The more the economy is politicized, the more special interest groups will be able to successfully lobby for laws which work in their favor to the detriment of someone else. The most important victims of this economic downturn continues to be property rights and the rule of law.
The newest push in the recent spate of abusive government power is the attempt by Congress to rewrite private contracts. The "Helping Families Save Their Homes in Bankruptcy Act," sponsored by Rep. John Conyers of Michigan, could also be named "The Overturning Private Contracts Act."
In a recent Wall Street Journal editorial, two investment advisers explain some of the complex, yet well-established relationships which exist between mortgage debtors, creditors and investors. The proposed legislation would use the brute force of legislation to favor not just the debtors, but also the banks who provided second mortgages--many of which just happen to be the same banks in partnership with the government through the defacto-nationalization effects of TARP. And who loses in this scheme? Owners of security-backed first mortgages, which means those who have invested on behalf of pension funds, retirement plans, college endowments and others such strategies for savings and investment.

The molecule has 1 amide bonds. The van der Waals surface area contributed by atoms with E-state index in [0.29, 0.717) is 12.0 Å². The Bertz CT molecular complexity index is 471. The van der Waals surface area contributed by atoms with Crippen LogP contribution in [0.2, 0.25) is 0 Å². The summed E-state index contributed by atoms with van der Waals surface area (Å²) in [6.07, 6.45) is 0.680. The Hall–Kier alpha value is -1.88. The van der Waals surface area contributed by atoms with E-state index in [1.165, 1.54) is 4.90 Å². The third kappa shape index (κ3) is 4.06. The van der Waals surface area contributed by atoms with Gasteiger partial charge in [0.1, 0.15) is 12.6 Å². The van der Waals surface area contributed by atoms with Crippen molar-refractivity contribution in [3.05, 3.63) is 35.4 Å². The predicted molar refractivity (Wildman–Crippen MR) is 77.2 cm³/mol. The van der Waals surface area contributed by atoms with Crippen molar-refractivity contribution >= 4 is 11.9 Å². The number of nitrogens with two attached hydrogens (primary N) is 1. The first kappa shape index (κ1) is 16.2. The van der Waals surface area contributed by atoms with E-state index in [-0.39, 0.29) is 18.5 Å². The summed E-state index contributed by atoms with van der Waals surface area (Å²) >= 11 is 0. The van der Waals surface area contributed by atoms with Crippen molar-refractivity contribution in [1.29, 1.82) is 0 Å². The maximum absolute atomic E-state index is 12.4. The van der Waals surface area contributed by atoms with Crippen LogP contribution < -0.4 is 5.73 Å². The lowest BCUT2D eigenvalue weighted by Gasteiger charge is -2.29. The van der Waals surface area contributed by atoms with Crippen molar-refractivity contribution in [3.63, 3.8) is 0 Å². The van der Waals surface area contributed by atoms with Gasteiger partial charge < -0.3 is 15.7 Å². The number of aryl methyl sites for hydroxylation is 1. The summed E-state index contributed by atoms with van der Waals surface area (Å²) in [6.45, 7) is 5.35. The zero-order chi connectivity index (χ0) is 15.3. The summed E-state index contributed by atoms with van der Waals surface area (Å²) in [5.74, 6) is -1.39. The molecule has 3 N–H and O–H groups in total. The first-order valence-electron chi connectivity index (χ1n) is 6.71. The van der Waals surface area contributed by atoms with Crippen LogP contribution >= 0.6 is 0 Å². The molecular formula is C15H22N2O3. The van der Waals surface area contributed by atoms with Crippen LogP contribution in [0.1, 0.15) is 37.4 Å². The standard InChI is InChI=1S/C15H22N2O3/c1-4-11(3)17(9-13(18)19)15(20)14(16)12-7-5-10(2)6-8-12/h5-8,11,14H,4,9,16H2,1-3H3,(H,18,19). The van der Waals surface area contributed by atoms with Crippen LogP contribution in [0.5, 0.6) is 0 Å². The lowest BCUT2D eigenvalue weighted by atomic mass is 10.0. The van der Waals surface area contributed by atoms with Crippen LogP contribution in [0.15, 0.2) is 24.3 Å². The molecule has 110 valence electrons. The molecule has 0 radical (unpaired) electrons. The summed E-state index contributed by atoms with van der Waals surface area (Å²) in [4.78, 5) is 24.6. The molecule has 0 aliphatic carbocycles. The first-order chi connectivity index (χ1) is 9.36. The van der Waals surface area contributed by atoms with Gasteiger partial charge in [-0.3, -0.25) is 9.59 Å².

In their rush to act as our saviors, politicians are abandoning the very principles necessary for a sound and stable economy, as well as a sound and stable society! The political push-and-pull of special interests directly undercuts all individual rights, but here the attack is primarily on the right to property. The protection of private contracts is central both to the predictability needed for long-term economic and personal planning, and more, fundamentally, to the concept of justice. The Framers of our Constitution did their best to devise a system to protect individual rights from the tyrannical tendencies of both government and of popular whim, but its preservation depends on our ability to understand and defend the requirements of a free and moral nation: a government limited to the protection of the rights to life, liberty and property.